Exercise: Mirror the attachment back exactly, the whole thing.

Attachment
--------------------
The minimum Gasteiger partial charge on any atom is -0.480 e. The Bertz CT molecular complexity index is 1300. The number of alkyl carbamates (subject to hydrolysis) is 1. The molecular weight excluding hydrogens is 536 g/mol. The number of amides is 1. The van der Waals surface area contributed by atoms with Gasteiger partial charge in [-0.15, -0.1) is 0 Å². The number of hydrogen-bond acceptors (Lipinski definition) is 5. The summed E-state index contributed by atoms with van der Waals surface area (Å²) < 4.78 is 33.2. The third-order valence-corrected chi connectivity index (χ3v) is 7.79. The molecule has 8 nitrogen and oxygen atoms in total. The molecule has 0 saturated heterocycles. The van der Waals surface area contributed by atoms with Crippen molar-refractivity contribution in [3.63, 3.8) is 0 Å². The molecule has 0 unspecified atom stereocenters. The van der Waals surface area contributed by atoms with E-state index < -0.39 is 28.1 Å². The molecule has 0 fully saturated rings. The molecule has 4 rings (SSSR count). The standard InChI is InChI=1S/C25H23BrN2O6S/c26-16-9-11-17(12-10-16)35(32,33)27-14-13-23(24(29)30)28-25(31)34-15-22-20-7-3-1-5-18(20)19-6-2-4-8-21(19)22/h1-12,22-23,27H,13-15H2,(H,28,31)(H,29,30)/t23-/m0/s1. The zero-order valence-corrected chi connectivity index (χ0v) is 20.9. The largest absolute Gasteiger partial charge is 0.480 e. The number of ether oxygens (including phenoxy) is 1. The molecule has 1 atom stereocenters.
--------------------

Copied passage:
The minimum Gasteiger partial charge on any atom is -0.480 e. The Bertz CT molecular complexity index is 1300. The number of alkyl carbamates (subject to hydrolysis) is 1. The molecular weight excluding hydrogens is 536 g/mol. The number of amides is 1. The van der Waals surface area contributed by atoms with Gasteiger partial charge in [-0.15, -0.1) is 0 Å². The number of hydrogen-bond acceptors (Lipinski definition) is 5. The summed E-state index contributed by atoms with van der Waals surface area (Å²) < 4.78 is 33.2. The third-order valence-corrected chi connectivity index (χ3v) is 7.79. The molecule has 8 nitrogen and oxygen atoms in total. The molecule has 0 saturated heterocycles. The van der Waals surface area contributed by atoms with Crippen molar-refractivity contribution in [3.63, 3.8) is 0 Å². The molecule has 0 unspecified atom stereocenters. The van der Waals surface area contributed by atoms with E-state index < -0.39 is 28.1 Å². The molecule has 0 fully saturated rings. The molecule has 4 rings (SSSR count). The standard InChI is InChI=1S/C25H23BrN2O6S/c26-16-9-11-17(12-10-16)35(32,33)27-14-13-23(24(29)30)28-25(31)34-15-22-20-7-3-1-5-18(20)19-6-2-4-8-21(19)22/h1-12,22-23,27H,13-15H2,(H,28,31)(H,29,30)/t23-/m0/s1. The zero-order valence-corrected chi connectivity index (χ0v) is 20.9. The largest absolute Gasteiger partial charge is 0.480 e. The number of ether oxygens (including phenoxy) is 1. The molecule has 1 atom stereocenters.